He, however, claimed that the allegation of overcharging for long-distance buses was not correct in all cases. "Many calculate the fare according to the kilometres travelled. Toll and ferry fares are also added to different fares. Moreover, long-distance buses had 52 seats, which was reduced to 40 seats. This resulted in a hike in fares," he said.
On the ministry's report, Mahbub said they had not received it yet. He, however, said the ministry could not have made a mistake. "Of course, the ministry has a responsibility to prevent irregularities. We have a meeting with them on Sunday," he said.
Gas-powered bus fares increase in Dhaka
Before the diesel price hike, bus fares in Dhaka and Chittagong were Tk1.70 per km and minibus fares were Tk1.60, regardless of the fuel used. At the time, the minimum fare was fixed at Tk7 for buses and Tk5 for minibuses.
After the increase in diesel price on 3 November, the minimum fare for gas-run buses and minibuses remained unchanged, while the minimum fare for diesel-powered buses and minibuses increased to Tk2.15 per km and Tk2.05 per km.
At the same time, the minimum fare for buses and minibuses was increased to Tk10 and Tk8.
Despite this, gas-run buses and minibuses hiked their fares arbitrarily, with some charging 200% more than before.
For instance, the distance from North Badda of the capital to Rampura Bazar is 3km. The minibuses of gas-powered Turag Paribahan are charging Tk15 from passengers on this route. But at the rate of 1.70 paisa per km fixed by the government, the fare should be Tk5. Turag Paribahan, thus, is charging about 200 times more than the fixed fare, according to the report by the Ministry of Home Affairs.
Similarly, gas-run Victor Paribahan buses are charging Tk50 instead of the actual fare of Tk26 for the 7km journey from Gulistan to Badda, which is about 92% more. Bihang Paribahan, which plies the 18km Gulistan-Mirpur route, is also charging Tk50 instead of Tk31.
Gas-run buses and minibuses plying between Dhaka, Narayanganj, Munshiganj, Narsingdi, Gazipur and Manikganj are supposed to charge Tk1.60 per km, but they refuse to do so.
After the 23% increase in the price of diesel, transport owners agreed to increase bus fare by 28%, but those diesel-powered buses in Dhaka are also charging more than the fixed fare, the home ministry said.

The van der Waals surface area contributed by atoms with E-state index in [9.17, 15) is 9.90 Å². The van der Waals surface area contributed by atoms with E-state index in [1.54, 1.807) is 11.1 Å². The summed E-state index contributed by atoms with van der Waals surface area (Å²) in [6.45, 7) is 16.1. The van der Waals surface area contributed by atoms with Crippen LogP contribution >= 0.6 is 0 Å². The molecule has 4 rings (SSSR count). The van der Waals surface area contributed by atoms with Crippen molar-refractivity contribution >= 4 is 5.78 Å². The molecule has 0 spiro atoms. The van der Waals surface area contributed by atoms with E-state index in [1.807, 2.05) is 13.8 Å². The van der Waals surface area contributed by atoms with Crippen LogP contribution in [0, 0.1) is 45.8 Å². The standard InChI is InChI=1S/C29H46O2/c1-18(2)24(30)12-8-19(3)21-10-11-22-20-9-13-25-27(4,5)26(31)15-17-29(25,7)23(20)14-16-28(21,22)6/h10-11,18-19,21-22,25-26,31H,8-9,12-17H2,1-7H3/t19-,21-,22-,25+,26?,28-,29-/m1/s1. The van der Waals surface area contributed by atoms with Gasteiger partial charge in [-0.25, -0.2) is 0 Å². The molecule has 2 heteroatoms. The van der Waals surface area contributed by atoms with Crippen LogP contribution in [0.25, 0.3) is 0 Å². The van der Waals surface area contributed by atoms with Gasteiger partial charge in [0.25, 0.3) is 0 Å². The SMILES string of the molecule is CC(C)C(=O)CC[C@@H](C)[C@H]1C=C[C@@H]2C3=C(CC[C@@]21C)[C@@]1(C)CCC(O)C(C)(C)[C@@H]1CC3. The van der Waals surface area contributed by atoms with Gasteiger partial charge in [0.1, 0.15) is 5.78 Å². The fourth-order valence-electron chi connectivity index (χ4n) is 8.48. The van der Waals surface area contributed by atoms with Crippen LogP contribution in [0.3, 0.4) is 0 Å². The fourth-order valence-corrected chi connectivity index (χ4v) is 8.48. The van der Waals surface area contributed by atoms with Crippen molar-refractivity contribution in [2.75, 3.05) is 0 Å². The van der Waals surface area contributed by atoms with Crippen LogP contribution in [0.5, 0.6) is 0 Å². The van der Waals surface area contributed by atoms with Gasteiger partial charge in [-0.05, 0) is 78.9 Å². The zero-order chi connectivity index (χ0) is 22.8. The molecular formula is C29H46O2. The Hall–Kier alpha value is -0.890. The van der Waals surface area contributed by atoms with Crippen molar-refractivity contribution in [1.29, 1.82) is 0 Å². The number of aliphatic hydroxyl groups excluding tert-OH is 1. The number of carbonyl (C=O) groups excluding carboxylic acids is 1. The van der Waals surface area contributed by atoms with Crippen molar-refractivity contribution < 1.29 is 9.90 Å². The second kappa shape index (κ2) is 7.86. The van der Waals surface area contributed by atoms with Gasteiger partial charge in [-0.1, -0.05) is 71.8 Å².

The fare for the 17.5km journey from Malibagh to Abdullahpur at the rate of Tk2.15 is Tk38, but Balaka Paribahan is charging Tk45 from passengers on this route.
Similarly, Ajmeri Paribahan is charging an additional fare of Tk26, which is Tk 4.50 more than the fixed fare.
14-72% more fare for long-distance
The Dhaka-Cumilla route is 95km. The BRTA has fixed the fare at Rs 1.80 per km for diesel buses on long-distance routes. As per this, the fare for buses on the route should be Tk175 per passenger, but buses of Tisha, Asia Line and Asia Transport are charging Tk250-300, registering a 43-72% increase.
Similarly, Hanif, Shyamoli and Ena Paribahan buses plying regularly on the 316km Dhaka-Cox's Bazar route are charging Tk950-1000. According to the government rate, the fare should be Tk715.
The Ministry of Home Affairs also said that the 242km Dhaka-Chattogram route is supposed to cost Tk440, but the transport companies are charging Tk580.
Against this backdrop, the home ministry has recommended monitoring the type of fuel used by buses or minibuses on certain routes and ensuring that they are charging accordingly.
Freight fares rise
Neither the BRTA nor any other government agency fixes truck fares, which results in truck owners setting their own fares. This did not change even when diesel prices increased.
Trucks, covered vans, tankers and prime movers went on an unannounced strike with bus and launch owners after diesel prices rose.
A meeting of transport owners with ready-made garment exporters at the Ministry of Home Affairs to determine freight rates has ended without a definite decision.
After the strike was called off following a meeting with the home minister at the Secretariat on November 8, the owners increased their fare arbitrarily.
The fare of a five-tonne truck from Chattogram, the main seaport of the country, to Dhaka was Tk13,000 before. This has now increased by 54% to Tk20,000. After the increase in the price of diesel, the cost of transporting goods on this route has increased by Tk1.40 per kg.
The fare of a five tonne truck from Benapole, the mainland port of the country, to Dhaka used to be Tk19,000, but it, too, increased by 27% to Tk23,000. The cost of transporting per kg on this route rose by 80 paisa.
Bogra district in the north provides a huge supply of vegetables to the capital. Before the diesel price hike, the fare for a five-tonne truck in the Dhaka-Bogra route was Tk12,500, which has now increased to Tk16,000.
Similar hikes could be seen for transport through Teknaf land port, on the Dhaka-Sylhet route and elsewhere.